As seen in Exeter’s Arts and Culture Magazine October Issue
Third time is most certainly a charm on Reconstructing Duccio’s final installation within Exeter’s grandeur Cathedral. In succession of the June group MA show, Now’s The Time, Curator Imogen Haisman and Artist Lesley Kerman continue to evolve their partnership with the finissage of their yearlong project.
With the close of the penultimate installation of Reconstructing Duccio and its upcoming finale within Exeter’s cavernous Cathedral, we can begin to explore the journey of this endeavour and what it has grown to become. Starting out as a project with the sole purpose of expressing the binary between NFT and ancient art practices, it has over time become a multifaceted, multi-sited contemporary installation. The scope is continuously evolving and for both Lesley and I, it has been a dramatic learning curve as we delved into the depths of the crypto verse without any prior experience of this unfamiliar jurisdiction.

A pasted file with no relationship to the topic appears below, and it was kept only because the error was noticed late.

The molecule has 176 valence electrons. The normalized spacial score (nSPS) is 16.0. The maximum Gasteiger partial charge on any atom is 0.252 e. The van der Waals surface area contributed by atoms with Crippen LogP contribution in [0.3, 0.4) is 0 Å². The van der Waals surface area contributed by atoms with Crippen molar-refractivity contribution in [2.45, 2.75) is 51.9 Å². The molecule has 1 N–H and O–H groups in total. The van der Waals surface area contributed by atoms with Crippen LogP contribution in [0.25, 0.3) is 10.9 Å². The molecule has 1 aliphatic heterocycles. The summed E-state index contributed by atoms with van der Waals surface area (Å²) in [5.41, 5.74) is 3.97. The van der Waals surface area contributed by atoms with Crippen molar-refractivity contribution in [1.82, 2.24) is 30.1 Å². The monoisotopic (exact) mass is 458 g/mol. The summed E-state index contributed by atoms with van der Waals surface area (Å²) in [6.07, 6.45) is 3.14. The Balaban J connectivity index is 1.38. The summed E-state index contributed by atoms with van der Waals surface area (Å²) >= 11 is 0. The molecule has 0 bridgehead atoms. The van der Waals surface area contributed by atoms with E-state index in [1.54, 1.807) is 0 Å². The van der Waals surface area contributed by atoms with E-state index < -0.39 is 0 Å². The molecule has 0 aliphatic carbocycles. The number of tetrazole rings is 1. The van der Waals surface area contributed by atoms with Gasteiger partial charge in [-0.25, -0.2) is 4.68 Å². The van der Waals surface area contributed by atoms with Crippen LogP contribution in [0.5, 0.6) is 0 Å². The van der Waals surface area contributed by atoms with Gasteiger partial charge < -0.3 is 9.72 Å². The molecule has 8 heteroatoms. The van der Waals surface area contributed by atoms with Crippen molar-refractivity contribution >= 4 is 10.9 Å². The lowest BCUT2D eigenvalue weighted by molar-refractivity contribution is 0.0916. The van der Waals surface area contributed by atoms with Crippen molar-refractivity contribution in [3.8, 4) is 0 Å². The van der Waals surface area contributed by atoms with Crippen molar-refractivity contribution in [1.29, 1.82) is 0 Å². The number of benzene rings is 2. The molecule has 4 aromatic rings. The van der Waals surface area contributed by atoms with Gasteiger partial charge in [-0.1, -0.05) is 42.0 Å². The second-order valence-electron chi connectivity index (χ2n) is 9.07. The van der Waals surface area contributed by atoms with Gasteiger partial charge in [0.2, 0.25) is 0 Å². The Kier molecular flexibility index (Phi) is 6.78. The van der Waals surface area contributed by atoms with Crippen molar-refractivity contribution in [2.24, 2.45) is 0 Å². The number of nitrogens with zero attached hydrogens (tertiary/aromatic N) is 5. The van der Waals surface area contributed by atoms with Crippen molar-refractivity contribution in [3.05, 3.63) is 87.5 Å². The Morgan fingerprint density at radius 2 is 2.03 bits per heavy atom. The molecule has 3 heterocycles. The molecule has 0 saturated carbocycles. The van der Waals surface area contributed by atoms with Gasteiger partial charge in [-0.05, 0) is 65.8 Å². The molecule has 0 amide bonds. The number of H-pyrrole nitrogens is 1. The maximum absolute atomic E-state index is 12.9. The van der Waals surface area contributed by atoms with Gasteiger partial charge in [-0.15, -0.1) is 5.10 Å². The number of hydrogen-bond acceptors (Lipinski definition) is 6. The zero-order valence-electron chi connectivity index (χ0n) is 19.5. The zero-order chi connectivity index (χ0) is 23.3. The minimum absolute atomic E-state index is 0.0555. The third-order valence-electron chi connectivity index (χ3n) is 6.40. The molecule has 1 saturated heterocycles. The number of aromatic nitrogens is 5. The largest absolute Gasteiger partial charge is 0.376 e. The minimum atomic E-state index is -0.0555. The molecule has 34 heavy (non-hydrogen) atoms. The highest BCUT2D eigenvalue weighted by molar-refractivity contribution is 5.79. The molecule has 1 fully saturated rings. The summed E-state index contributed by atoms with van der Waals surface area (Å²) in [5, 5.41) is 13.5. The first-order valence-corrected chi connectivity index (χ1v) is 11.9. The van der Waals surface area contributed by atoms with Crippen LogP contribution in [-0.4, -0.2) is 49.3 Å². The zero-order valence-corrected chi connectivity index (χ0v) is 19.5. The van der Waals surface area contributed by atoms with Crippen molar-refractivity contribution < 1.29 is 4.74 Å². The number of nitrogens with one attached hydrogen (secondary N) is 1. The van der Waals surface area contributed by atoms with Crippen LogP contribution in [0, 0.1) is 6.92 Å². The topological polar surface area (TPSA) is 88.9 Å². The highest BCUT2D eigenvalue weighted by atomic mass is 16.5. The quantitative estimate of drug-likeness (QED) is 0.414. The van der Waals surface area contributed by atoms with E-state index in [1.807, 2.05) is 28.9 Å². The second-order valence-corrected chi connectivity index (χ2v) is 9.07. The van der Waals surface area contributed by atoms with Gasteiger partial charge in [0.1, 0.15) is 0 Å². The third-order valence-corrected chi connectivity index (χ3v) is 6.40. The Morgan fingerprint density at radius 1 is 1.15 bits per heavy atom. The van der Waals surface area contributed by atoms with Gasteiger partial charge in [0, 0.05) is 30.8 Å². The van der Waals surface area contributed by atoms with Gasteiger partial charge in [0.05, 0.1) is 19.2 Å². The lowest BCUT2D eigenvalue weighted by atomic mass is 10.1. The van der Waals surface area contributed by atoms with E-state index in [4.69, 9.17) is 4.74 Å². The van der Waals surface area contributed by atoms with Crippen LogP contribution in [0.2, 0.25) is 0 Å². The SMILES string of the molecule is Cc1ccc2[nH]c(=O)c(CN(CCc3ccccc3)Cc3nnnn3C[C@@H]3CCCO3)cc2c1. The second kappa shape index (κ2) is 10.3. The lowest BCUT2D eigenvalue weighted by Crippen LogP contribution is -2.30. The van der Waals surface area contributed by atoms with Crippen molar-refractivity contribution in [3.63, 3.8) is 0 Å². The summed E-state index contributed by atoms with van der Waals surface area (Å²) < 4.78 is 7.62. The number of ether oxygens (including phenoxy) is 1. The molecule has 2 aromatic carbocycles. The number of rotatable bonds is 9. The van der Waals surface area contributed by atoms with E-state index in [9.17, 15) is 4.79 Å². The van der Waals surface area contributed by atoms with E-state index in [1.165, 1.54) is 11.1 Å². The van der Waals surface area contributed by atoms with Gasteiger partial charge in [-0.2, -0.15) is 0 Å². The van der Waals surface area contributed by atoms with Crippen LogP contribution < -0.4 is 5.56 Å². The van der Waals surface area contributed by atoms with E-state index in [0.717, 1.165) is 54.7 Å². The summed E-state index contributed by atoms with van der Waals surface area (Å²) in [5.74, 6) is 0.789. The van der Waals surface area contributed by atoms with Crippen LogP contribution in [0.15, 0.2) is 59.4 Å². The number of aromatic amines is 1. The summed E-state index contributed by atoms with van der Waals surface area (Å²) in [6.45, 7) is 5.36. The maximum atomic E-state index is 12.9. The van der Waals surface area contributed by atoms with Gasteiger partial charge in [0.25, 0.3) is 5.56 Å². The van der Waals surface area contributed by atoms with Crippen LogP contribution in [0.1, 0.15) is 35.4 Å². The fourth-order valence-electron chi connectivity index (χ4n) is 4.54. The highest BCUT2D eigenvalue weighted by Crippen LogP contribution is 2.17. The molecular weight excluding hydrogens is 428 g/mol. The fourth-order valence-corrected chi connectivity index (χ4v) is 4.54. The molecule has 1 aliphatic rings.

The final chapter of this trilogy will be a showing of Lesley’s full-scale painting, on display in the South Transept of Exeter Cathedral. Where we are showing Lesley’s magnificent work in the flesh for the first time in the series, we can see it is remarkably larger than the past virtual viewings and offers a physical recentring of the altarpiece. It’s dispersal through panels, medium and place circles back to its reconstructed tangible state and perhaps most notably in its most sacred site. It will bring to question how we alter our approach to temporal factors, as we have departed from a site of exchange to place of absolute holiness.
As the curator this will again stray from the previous showings of the Duccio. We will have to consider how to the audience will be alerted to the allegory with a refreshed lens, the contemporary colour palette and newly formed provenance of the piece bring this ancient masterpiece firmly into the contemporary realm. Where medium and sensual interaction was a fundamental element, perhaps through the fresh insertion of the digital medium, today’s audience will be able to visually consume the piece with the same depth as the era of its construction. And so, in consolidating both the physical with the metaphysical, Lesley’s, and by extension Duccio’s, altarpiece’s linear provenance has been forever altered into an entirely new paradigm.
This installation will be on view in the Cathedral from September 26th.